US-Iran tension puts emerging market forecasts in doubt
Put those 2020 forecasts for emerging markets on hold. The goalposts just moved.
The US assassination of Iran’s General Qasem Soleimani has sent such a shudder through risk assets, eclipsing much of the optimism stemming from the impending signing of an initial trade deal between the US and China.
Middle Eastern stock markets nosedived on Sunday, continuing a selloff that began at the end of last week as news emerged that Soleimani had died in a drone attack ordered by President Donald Trump, raising US-Iran tension to a new level.
Developing nation stocks, currencies and bonds remained on the back foot yesterday. “The threat of a severe retaliation by Iran will keep investors alert,” ING Group strategists, including London-based Chris Turner, wrote in a report. “For now, investors remain in wait-and-see mode.”
Before Friday, expectations of a phase-one US-China trade deal on 15 January had helped drive emerging market stocks and currencies to the highest levels since June 2018 and average sovereign yield spreads to their narrowest in more than five years relative to US Treasuries.
A Bloomberg survey last month found that the majority of 57 strategists and investors polled forecast 2020 would be another year of positive returns for developing-nation assets. Geopolitics aside, emerging market investors this week will be watching interest rate decisions in Peru, Poland, Romania and Israel. Taiwan has a presidential election on Saturday. Economic data and events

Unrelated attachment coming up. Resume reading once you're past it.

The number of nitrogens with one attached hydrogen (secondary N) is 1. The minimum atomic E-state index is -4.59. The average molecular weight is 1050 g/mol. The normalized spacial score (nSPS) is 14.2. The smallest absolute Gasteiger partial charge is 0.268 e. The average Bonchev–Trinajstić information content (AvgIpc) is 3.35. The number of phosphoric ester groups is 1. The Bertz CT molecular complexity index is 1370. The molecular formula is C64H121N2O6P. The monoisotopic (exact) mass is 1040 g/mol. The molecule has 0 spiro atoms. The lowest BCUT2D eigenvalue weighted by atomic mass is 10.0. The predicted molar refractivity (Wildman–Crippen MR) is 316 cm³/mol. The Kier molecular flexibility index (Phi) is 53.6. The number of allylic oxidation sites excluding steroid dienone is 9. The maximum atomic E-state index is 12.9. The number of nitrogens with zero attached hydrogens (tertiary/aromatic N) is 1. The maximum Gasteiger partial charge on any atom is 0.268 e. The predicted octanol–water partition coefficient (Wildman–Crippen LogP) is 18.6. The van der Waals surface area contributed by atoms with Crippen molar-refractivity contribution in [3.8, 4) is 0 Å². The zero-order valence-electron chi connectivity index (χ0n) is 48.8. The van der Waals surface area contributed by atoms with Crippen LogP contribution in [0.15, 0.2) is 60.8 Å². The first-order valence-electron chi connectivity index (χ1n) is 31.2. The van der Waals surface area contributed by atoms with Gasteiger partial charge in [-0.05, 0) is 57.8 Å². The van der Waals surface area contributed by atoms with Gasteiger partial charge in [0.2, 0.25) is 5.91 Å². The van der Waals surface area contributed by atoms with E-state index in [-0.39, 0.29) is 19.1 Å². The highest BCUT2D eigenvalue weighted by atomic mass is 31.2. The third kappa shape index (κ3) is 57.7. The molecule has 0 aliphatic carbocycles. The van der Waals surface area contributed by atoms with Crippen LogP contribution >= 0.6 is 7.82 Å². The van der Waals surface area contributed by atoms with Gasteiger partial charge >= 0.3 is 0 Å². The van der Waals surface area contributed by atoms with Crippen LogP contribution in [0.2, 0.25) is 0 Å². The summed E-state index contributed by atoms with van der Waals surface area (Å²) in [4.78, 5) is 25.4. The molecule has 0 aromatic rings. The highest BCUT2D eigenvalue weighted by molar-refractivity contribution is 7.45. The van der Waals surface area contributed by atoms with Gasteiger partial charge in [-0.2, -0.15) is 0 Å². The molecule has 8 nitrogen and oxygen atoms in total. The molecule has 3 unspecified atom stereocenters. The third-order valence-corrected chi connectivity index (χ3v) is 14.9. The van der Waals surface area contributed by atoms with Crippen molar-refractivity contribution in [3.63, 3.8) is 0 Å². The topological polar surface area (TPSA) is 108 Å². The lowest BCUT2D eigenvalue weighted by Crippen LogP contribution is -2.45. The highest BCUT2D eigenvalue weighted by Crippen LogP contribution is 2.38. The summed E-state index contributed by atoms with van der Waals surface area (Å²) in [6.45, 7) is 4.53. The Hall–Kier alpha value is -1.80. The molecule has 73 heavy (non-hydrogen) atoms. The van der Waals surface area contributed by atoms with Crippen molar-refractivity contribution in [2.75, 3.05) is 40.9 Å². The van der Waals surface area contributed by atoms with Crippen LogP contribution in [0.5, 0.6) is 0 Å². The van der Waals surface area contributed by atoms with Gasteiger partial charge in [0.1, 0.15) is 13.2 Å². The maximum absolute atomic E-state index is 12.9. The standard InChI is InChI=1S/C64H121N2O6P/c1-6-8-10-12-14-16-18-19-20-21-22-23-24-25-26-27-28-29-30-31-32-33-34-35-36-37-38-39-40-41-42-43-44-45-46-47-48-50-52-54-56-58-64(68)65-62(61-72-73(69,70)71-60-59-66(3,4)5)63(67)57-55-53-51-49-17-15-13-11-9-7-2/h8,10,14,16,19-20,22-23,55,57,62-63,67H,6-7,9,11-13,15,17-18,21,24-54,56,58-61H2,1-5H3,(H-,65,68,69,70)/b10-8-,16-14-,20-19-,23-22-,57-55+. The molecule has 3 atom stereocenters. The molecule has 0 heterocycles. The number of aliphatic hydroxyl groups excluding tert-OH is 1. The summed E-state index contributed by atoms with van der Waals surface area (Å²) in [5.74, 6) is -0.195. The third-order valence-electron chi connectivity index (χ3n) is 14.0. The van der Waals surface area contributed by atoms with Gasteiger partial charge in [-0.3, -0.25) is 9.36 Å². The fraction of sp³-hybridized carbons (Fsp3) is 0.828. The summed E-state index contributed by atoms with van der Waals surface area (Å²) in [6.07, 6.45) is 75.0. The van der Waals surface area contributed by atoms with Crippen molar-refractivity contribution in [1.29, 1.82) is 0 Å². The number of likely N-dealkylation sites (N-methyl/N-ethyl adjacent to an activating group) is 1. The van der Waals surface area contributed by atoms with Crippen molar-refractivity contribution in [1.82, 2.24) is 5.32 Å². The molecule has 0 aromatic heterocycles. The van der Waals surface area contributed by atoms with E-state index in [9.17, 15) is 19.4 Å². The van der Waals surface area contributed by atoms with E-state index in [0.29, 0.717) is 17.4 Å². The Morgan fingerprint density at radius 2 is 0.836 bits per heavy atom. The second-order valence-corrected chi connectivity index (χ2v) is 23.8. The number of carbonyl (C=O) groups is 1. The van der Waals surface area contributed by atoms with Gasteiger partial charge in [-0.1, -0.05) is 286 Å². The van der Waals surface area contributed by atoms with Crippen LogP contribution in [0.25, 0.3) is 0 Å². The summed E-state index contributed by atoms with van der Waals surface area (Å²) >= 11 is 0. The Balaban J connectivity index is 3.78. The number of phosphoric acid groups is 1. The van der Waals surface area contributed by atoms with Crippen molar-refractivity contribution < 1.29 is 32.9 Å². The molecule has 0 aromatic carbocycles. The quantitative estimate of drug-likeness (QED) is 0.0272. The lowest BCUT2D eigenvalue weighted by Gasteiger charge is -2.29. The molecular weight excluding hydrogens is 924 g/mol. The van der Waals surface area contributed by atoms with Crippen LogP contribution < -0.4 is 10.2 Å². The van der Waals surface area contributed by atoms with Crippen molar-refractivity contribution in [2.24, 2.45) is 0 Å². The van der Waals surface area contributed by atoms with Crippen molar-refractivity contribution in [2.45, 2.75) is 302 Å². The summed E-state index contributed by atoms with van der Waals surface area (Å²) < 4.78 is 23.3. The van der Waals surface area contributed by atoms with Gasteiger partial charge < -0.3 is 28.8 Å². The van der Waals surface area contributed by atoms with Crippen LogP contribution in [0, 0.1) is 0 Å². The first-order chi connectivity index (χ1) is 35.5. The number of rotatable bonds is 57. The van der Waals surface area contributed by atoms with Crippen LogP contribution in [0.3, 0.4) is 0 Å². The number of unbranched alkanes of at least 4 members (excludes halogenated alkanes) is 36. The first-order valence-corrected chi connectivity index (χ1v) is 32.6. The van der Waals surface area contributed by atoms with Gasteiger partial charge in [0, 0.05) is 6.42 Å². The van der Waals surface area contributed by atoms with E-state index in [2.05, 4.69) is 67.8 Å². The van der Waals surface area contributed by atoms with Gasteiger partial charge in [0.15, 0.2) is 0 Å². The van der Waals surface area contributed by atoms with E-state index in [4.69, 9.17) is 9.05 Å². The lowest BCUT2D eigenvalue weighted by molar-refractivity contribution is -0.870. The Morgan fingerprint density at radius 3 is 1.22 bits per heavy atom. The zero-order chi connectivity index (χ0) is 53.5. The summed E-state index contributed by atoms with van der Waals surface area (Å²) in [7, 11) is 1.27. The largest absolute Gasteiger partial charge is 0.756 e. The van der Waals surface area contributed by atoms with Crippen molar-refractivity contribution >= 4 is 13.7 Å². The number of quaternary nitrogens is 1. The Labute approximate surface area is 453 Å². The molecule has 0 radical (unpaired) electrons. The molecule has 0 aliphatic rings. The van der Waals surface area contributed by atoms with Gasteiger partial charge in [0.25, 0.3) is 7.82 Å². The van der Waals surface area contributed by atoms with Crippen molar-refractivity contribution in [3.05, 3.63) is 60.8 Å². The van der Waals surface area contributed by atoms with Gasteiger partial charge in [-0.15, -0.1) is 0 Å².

China yesterday released Caixin PMI composite and services measures for December. Both indexes were lower than the previous month, but still showed expansion. China is due to unveil consumer price and producer price inflation data for the same month on Thursday.
Brazil may say on Friday that consumer price inflation edged higher at the end of the year. Investors in Latin America’s biggest economy, whose currency was among the best performers in emerging markets last month, will also eye November industrial production data on Thursday.
A final reading of Russia’s inflation data on Friday will shed light on December’s sharper-than-expected slowdown
Goldman Sachs Group expects
For now investors remain in wait-andsee mode.
ING Group strategist
inflation to fall toward 2.5% by early this year; it sees the central bank cutting rates three times to 5.5% by mid-2020, before lowering the benchmark further to 5% in 2021.
Russian President Vladimir Putin will meet his Turkish counterpart, Recep Tayyip Erdogan, tomorrow.
In South Africa, a raft of data will provide guidance on the trajectory of the economy before a central bank policy meeting later this month. Most attention will be on the manufacturing PMI for December due tomorrow, followed by a measure of business confidence on Thursday.